Recently, though, while driving south towards San Francisco and Sacramento on interstate 5, it occurred to me that much of California’s central valley was once and still is a bit of an oasis. Prior to the Gold Rush of 1849, this area was comprised of over 4 million acres of wetlands that supported over 20 million water fowl. Today less than 5% of those natural wetlands remain but, rather than being pillaged for strip malls, casinos and golf courses, a lot of that land is now rice-farmed.

A Growing Rice 'Wetland' in the Sacramento Valley

A Growing Rice ‘Wetland’ in the Sacramento Valley

The annual process for a rice farm is to create fields enclosed by small mounds of dirt, flood the fields to a depth of five inches, plant the seed, grow the rice, drain the field, harvest the grain, mill the rice and repeat. In essence, it creates and harvests a managed wetland. The whole process makes highly efficient use of the available water supply to feed mankind and, in the process, creates habitat and a food supply for all those water birds that use the Pacific flyway year after year.

Two quick statistics speak volumes about just how much of an oasis these rice-planted wetlands create in the area of the central valley about 60 miles north of San Francisco and Sacramento:

  • For the benefit of North Americans, this area supplies virtually every grain of sushi rice consumed in the United States each year and is second only to Arkansas in overall US rice production.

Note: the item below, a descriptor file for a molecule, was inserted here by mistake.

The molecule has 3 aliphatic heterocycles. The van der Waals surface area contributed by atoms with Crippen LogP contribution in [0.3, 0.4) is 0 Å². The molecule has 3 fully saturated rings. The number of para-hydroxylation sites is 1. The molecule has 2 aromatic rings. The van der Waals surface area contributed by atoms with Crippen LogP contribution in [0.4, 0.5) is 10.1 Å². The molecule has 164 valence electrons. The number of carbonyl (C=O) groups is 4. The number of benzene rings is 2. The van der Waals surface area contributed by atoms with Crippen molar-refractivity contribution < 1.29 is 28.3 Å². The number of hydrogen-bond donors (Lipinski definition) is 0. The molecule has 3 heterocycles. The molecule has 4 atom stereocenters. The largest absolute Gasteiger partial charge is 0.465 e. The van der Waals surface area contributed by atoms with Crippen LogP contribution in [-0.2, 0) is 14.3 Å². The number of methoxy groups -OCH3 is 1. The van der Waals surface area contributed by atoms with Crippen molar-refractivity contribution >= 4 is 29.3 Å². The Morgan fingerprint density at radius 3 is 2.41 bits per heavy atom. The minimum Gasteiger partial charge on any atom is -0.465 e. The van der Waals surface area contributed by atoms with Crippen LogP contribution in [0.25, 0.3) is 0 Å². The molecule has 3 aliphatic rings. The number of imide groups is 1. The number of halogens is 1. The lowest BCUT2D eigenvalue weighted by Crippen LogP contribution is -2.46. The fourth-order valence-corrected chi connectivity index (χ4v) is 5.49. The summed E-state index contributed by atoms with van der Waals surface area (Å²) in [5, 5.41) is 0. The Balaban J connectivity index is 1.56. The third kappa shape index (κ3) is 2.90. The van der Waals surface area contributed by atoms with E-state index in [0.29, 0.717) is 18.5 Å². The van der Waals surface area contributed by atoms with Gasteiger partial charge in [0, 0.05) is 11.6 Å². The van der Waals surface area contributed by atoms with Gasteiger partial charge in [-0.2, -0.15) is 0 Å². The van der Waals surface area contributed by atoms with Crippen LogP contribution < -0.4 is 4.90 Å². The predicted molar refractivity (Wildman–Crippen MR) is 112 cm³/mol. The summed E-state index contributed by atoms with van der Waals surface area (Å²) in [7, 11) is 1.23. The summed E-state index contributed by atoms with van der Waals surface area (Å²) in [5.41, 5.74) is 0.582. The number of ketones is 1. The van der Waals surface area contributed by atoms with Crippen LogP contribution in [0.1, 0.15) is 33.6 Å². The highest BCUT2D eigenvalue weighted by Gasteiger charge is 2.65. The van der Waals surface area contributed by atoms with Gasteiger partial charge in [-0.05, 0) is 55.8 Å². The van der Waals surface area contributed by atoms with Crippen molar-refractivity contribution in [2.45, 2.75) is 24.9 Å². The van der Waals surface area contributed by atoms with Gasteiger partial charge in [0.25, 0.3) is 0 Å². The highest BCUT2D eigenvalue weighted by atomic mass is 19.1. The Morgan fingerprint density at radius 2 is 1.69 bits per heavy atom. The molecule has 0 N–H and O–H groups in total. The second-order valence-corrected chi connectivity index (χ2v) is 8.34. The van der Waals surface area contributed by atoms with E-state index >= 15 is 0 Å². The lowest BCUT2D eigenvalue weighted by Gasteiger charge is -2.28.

• For the benefit of North America’s waterfowl, this area supports the highest concentration of water birds on earth with up to 10 million birds using the region each year.

It seems a win-win for everyone.

As a passer through the valley on the interstate, all that rice and all those birds do not a meal make so we found ourselves in need of an oasis of a different sort – one that served lunch and a cold beverage! To be honest, unless you want franchised fast food, there isn’t much…until you come to the exit for Williams, California. Now, I’m not saying Williams itself is any great oasis. It’s not! It is an agricultural community of roughly 5000 people who describes itself on its own website as a gateway to other places. But, in downtown Williams, if you go to the 400 block of 6th Street, there are a collection of structures on two sides of the street that are well worth the stop.

Granzella’s has been a Williams establishment since 1976 and is an amazing oasis of all things Italian and more. They have a shop, a restaurant, a delicatessen, a sports bar, a pizza parlor, an ice cream parlor, a bakery, a banquet hall, a catering service and even a 42-room motel! You can taste samples of the many varieties of jams, olives, marinated garlic and other specialties they make or pack locally.